Okay, but you're not saying that more religious people would participate in genocide than non-religious...and again, I'm wondering how that would be measured......


In a world without ideologies, good people do good things and bad people do bad things

But, it takes ideologies to get good people to do bad things.

Religions, of whatever stripe, are ideologies. As are all the "isms" that have replaced them.


You're still handing out platitudes. Where is the proof of this?

What reason would a good person have to do evil things?
"Respect for personal beliefs = "I am going to tell you all what I think of YOU, but don't dare retort and tell what you think of ME because...it's my personal belief". Hmm. A bully's charter and no mistake."
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Re: Pope Francis tells atheists to abide by their own conscience

#60  Postby Scot Dutchy » Sep 15, 2013 9:11 am

Quaker wrote:
trubble76 wrote:Does that mean the carpenter chappy was wrong when he said something about him being the only way to god? Atheists can get there without a zombie carpenter? Whats the need of the RCC then?


Jesus answered, "I am the way and the truth and the life. No one comes to the Father except through me.

There's more going on here than meets the eye. This is one of John's key "I am" phrases. These "ego eimi" phrases echo the Jewish name for God. Later on, John has people falling down as Jesus utters the words ego eimi, and John also has Jesus saying "before Abraham, ego eimi". So John is again pointing to the divinity and the timelessness of God present in Jesus (we have an "am" before a "was"). Elsewhere John uses the "I am" phrases to mirror descriptions of God in the Hebrew scriptures, such as being the good shepherd. John, it seems, when he used the "I am" phrases is pointing very strongly to the divinity of Jesus - which the Jews understood and they often reacted strongly to these ego eimi statements. Jesus is the way to God because Jesus is God. That, it seems, is what John is teaching. Some evangelicals use this verse "I am the way, the truth and the life, etc." to beat up non-Christians, but I think that is to miss the primary focus of what John is teaching, and that is that Jesus is God come in flesh. To John, Jesus was not just some intermediary who takes people to God, rather he, as God, embraces people. To approach Jesus is to approach God, in Johannine thought (again echoed in John's words of Jesus saying "I and the Father am one" and "Anyone who has seen me has seen the Father").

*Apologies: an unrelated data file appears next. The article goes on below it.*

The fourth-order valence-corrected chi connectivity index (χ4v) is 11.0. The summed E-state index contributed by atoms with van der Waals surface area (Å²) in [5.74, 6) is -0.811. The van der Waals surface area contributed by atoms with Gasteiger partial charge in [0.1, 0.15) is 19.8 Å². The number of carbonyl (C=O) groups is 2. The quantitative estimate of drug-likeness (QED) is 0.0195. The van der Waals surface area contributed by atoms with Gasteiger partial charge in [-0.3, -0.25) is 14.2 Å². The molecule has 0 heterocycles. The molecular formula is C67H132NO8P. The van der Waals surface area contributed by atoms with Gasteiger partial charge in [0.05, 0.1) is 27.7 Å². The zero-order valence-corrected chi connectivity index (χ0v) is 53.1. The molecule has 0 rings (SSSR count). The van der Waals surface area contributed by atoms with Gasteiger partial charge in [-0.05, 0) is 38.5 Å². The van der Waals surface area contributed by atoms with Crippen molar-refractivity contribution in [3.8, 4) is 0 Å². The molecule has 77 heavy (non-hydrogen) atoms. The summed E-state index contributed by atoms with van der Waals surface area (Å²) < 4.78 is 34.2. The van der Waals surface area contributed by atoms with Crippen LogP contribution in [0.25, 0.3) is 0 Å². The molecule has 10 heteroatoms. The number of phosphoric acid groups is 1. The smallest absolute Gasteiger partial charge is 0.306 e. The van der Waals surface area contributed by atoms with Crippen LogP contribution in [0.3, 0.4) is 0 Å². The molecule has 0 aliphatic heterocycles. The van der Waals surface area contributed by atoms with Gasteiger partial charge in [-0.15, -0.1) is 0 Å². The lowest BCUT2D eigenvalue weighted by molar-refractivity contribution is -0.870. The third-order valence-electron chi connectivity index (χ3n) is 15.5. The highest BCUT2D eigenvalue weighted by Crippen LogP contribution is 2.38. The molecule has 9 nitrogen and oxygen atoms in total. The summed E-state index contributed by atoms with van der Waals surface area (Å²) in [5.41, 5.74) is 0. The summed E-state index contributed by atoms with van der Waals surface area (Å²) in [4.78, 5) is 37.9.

As regards the OP, it seems to me that Pope Francis (who I have to say I'm very impressed with, so far) is reflecting Paul's teaching in Romans 2 that to follow one's conscience is to follow a law of God written on our hearts.

"When Gentiles, who do not possess the law, do instinctively what the law requires, these, though not having the law, are a law to themselves. They show that what the law requires is written on their hearts, to which their own conscience also bears witness; and their conflicting thoughts will accuse or perhaps excuse them on the day when, according to my gospel, God, through Jesus Christ, will judge the secret thoughts of all."


Quaker steady up with the preaching. Read the FUA.